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How Health Insurance Industry Allies Are Going to Lie and Attack Elizabeth Warren’s Medicare for All Plan

I always look forward to @dpearl’s thoughts but as far as many progressives go, it is commonly discussed that the revolution isn’t finished at that point - Sanders will have to go campaign for Manchin’s primary challenger (and told Kyle Kulinski he would). I’m sure he won’t be the only one we need to get rid of. (note this is not equivalent to Manchin saying he would vote against the Democratic party if Sanders got the nomination). But full court press of EIMfA starts now and I’m not buying your arguments to the contrary. Step 1 is bringing in the disenchanted voters. I’m convinced Sanders can and maybe Warren can too (but I’d rather not find out).

So the bills won’t be shelved in your scenario but I have no problem with incremental reforms if that is all we can get for 2 yrs or even 4 years. But now is not the time to full court press on that.

Wouldn’t it be amazing if someone in the debates asked this question? - why not the House Bill payment method? (and why 2 bills at all? - I’ll never yield on my claim that was a bad idea). Instead we get a Republican talking point question repeated over and over. I wish Krystal or Sagaar from Hill TV were asking the questions.

I wasn’t making an argument, just asking about the best case scenario for, say, Sanders with a bare Democratic majority in the Senate. What I’m not seeing in your response, is any substantiative reality where a single payer bill has votes to get close to passing. Sanders, after all, didn’t bring out a bunch of atypical voters last primary and tended to win small, exclusionary, party operated contests (caucuses). It’d be interesting to debate what we could get with a House and Senate majority that’s likely not going to be full of CD readers. My bet is something more akin to Pete Buttigieg’s plan. That paired with the House prescription drug plan would be a massive step forward.

Of course, if the 5th Circuit decides a change in law (inseparability) means the entirety of a law must get tossed, which is what they are deciding with the ACA, no plan will be safe no matter what passes.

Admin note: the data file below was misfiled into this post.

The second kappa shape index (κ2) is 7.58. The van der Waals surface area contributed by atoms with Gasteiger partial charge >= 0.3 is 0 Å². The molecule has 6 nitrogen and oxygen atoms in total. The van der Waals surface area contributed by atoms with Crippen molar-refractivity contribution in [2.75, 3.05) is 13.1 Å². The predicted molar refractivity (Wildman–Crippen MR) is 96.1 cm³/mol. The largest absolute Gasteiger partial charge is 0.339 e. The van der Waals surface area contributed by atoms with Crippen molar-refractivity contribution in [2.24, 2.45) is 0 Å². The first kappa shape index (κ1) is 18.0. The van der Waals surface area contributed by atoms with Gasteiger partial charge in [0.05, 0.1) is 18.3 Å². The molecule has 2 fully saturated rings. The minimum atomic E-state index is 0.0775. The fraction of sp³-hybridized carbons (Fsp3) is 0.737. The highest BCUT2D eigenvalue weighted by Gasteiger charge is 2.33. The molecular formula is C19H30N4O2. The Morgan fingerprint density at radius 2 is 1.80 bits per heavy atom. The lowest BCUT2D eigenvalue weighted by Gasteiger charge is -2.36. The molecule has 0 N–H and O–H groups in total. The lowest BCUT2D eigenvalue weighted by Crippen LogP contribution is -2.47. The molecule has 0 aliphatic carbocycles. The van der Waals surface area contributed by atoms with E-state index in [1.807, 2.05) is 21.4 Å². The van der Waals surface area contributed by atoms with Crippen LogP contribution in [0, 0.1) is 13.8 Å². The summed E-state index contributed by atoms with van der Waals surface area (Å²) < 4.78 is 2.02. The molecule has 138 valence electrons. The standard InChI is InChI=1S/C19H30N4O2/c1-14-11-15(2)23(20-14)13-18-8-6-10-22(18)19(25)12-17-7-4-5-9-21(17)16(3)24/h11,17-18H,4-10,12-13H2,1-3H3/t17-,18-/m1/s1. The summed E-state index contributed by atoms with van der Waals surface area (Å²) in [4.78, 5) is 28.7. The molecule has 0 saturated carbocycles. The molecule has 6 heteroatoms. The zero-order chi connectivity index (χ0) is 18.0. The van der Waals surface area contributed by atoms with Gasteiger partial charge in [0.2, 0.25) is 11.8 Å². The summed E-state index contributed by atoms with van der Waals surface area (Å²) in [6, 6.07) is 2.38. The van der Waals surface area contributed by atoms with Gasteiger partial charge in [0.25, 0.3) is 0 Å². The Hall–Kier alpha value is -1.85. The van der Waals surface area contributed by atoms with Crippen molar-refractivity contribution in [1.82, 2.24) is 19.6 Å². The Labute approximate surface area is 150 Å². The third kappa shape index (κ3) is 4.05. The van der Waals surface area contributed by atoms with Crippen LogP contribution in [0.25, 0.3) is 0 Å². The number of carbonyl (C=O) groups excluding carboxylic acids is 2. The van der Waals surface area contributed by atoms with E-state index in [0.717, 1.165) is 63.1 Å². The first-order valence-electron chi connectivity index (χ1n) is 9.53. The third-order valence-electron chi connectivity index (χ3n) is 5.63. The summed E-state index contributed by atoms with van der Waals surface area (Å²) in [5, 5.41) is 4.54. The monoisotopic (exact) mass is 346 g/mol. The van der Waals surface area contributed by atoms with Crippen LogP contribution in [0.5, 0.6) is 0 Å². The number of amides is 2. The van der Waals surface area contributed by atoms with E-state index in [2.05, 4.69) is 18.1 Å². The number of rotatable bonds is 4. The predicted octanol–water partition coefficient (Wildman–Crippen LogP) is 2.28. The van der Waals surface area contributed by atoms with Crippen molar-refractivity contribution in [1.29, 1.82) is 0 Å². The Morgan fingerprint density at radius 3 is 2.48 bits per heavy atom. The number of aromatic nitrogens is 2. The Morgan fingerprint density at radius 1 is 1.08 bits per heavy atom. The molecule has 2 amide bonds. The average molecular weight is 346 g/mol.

No. If I do I’ll post.

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Politics generally changes in fits and starts rather than in smooth transitions. In 1959, a year before the 1960 Presidential election, a commentator like yourself might have asked a similar question about the Civil Rights Act coming into reality before the Presidential election of 1964 - especially given Mississippi Senator Eastland’s position as chair of the Judiciary committee - and the near impossibility of breaking a Southern filibuster should the legislation ever get to the floor - given the solid block of southern senators opposed.
I guess if you want me to provide a fanciful vision along the lines you started - Here it is. I would start with Elizabeth Warren challenging Chuck Schumer and becoming Senate Majority Leader. At that point President Sanders first pushes for major tax legislation that undoes the Trump tax giveaways, lowering overall taxes on the middle class and adding taxes on financial transactions, reclassifying capital gains and carried interest as regular income (all subject to Social Security tax), and adding a modest wealth tax. With the tax legislation being decoupled from the health care legislation under the budgetary process, the legislation is passed through the Senate under reconciliation (the move to reconciliation following the precedent set by Mitch McConnell’s Senate to pass the Trump tax giveaway in the first place). Next, the single payer system passes the House under Speaker Barbara Lee’s guidance after Nancy Pelosi’s retirement and the shepherding of Representative Jayapal (now Chair of the Budget committee that strategically aligned the tax bill to the future needs of her “unrelated” health care legislation). So the bill moves to the Senate where it meets strong opposition and only has 46 votes likely in support. Knowing she doesn’t have the votes to directly pass the bill, Warren proposes her plan for an “evidence-based policy solution” that attracts recalcitrant Democratic Senators. Under Warren’s compromise legislation - each state can decide whether it wants to be part of the Improved Medicare for All system starting the following year or not. In states that stay with the current system every resident that pays for insurance gets an income tax credit covering 8% less than their total health care expenses to balance the free health care benefits given to the residents of the M4A states. An agreed upon set of success metrics are attached to the legislation so that the entire country would move to the new M4A system if it does better by those metrics in the next four year period. States who signed up for the M4A system could stay on the new system regardless at the same federal funding levels. President Sanders is against the compromise but agrees to sign the bill - and happily the M4A system works so well that all but 3 states move over to the system before the four year period is finished.

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As you know, I think a variation of this is the most likely version of what we’ll see under the current iteration of the Supreme Court. I don’t count this element as fanciful at all, but more akin to what I’m thinking is the edge of passable under the most positive scenarios for Congress. Thanks for the reply.

This “Lie and Attack” plan is theater, for a good show.

Senator Warren isn’t a threat to private insurance, as she now tracks to the center. She’s following Obama’s lead on this. Make a lot of noise early on and attract interest, then track to the center. Yes, that’s how Obama won.